May brings sunshine and flowers, and a new energy to the Northeast. It also brings us Mother’s Day. Of course, every day should be Mother’s Day, but that’s another column.
I was pondering what to write here when I thought of my wife, Asta, and her experience in becoming a mother. I remember how she was consumed with fear as her pregnancy progressed toward delivery. As part of her family dynamics, she had had very little, if any, experience with newborns, including holding one. In addition, she was just about to enter her forties, so she had a lot going on. Reading, talking, getting advice, going to classes—everything leading up to delivery was just a fog that covered up her insecurities. Having moved from Lithuania, she had no family around the corner and only a small circle of friends to lean on. I understood just how tough it was for her. I’m sure that, despite my being there, she most likely felt alone at times. I know she was frightened—of child birth, of motherhood, of the future. Everything about taking care of a newborn “scares me to pieces,” she would tell me.
Our earth is two-thirds water, and water is a crucial part of being – physically and spiritually. Yet water has become a critical, politically complex issue with environmental, social and economic ramifications. As I write this, it’s nearly World Water Day, March 22, an internationally observed day of education and activism about water.
The struggle for humanity’s right to clean and accessible water isn’t just a global issue: it’s happening right here in Pennsylvania. Linda Sechrist’s article in this issue, “Troubled Waters,” discusses a landmark legal case that affirms Pennsylvanians’ right to pure water, clean air and a healthy environment, and gives them the ability to defend that right against fracking and other environmental violations.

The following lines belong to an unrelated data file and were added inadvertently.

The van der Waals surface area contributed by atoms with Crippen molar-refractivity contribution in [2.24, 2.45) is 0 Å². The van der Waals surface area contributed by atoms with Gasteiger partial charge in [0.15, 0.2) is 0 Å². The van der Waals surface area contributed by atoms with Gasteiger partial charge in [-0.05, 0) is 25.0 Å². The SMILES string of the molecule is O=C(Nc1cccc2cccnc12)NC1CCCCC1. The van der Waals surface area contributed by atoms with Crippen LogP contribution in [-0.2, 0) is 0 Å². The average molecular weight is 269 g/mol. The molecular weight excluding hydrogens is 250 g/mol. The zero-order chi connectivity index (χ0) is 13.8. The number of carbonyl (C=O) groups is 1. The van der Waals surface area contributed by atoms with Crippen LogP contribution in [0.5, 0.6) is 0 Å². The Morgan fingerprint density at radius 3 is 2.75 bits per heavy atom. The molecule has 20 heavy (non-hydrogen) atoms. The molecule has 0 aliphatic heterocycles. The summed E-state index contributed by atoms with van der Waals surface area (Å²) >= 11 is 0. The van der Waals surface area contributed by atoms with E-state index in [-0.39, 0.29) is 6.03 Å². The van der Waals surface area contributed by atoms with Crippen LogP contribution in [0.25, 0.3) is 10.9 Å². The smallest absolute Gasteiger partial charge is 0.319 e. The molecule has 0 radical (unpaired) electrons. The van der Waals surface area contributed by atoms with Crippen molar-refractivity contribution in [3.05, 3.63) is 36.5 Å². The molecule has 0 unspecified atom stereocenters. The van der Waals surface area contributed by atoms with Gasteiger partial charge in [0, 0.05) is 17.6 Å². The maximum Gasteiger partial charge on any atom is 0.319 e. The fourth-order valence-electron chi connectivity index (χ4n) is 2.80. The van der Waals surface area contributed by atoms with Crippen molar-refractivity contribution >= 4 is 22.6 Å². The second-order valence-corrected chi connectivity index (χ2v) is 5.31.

So much of what we hear about these days has to do with changes needed in our world. Want a better life? We might change our eating, thinking, habits and relationships with anyone or anything. It can be overwhelming to consider all of the healthy changes we should be making on behalf of ourselves, others and all life
on this planet. No one can do it all on a personal level, but as a collective whole, we can move mountains. This issue of Natural Awakenings offers numerous ways we can all take little steps forward toward big changes for a good future.
As just one example, I like to give unused possessions to friends and family that can use them. What I don’t give away, I sell twice a year; kids’ furniture and toys, clothing and other items are great for this. There are many of these kinds of sales in the area. Here’s how it works. Continue reading